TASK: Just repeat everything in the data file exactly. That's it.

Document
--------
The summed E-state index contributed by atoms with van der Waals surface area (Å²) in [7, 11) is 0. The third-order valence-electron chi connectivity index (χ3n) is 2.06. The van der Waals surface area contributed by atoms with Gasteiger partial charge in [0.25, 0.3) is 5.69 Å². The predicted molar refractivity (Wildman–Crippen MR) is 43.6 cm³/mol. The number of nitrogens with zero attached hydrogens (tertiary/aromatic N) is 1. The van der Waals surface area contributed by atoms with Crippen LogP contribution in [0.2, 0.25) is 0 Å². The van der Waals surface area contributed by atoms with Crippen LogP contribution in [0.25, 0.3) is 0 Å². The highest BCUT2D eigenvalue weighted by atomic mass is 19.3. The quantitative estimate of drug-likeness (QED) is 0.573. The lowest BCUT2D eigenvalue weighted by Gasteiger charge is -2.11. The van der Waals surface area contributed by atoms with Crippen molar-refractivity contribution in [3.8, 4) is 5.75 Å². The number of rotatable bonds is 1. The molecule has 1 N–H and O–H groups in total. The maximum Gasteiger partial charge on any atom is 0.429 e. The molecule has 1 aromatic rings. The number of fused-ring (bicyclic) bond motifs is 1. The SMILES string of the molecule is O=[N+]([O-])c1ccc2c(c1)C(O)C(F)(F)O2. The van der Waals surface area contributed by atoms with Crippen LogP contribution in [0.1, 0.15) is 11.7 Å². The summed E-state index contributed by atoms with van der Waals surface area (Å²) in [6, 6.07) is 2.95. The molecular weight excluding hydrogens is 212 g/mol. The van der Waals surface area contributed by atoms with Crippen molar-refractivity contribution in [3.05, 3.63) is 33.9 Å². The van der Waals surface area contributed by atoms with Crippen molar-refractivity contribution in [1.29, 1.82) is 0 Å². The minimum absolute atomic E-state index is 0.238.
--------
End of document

The summed E-state index contributed by atoms with van der Waals surface area (Å²) in [7, 11) is 0. The third-order valence-electron chi connectivity index (χ3n) is 2.06. The van der Waals surface area contributed by atoms with Gasteiger partial charge in [0.25, 0.3) is 5.69 Å². The predicted molar refractivity (Wildman–Crippen MR) is 43.6 cm³/mol. The number of nitrogens with zero attached hydrogens (tertiary/aromatic N) is 1. The van der Waals surface area contributed by atoms with Crippen LogP contribution in [0.2, 0.25) is 0 Å². The van der Waals surface area contributed by atoms with Crippen LogP contribution in [0.25, 0.3) is 0 Å². The highest BCUT2D eigenvalue weighted by atomic mass is 19.3. The quantitative estimate of drug-likeness (QED) is 0.573. The lowest BCUT2D eigenvalue weighted by Gasteiger charge is -2.11. The van der Waals surface area contributed by atoms with Crippen molar-refractivity contribution in [3.8, 4) is 5.75 Å². The number of rotatable bonds is 1. The molecule has 1 N–H and O–H groups in total. The maximum Gasteiger partial charge on any atom is 0.429 e. The molecule has 1 aromatic rings. The number of fused-ring (bicyclic) bond motifs is 1. The SMILES string of the molecule is O=[N+]([O-])c1ccc2c(c1)C(O)C(F)(F)O2. The van der Waals surface area contributed by atoms with Crippen LogP contribution in [0.1, 0.15) is 11.7 Å². The summed E-state index contributed by atoms with van der Waals surface area (Å²) in [6, 6.07) is 2.95. The molecular weight excluding hydrogens is 212 g/mol. The van der Waals surface area contributed by atoms with Crippen molar-refractivity contribution in [3.05, 3.63) is 33.9 Å². The van der Waals surface area contributed by atoms with Crippen molar-refractivity contribution in [1.29, 1.82) is 0 Å². The minimum absolute atomic E-state index is 0.238.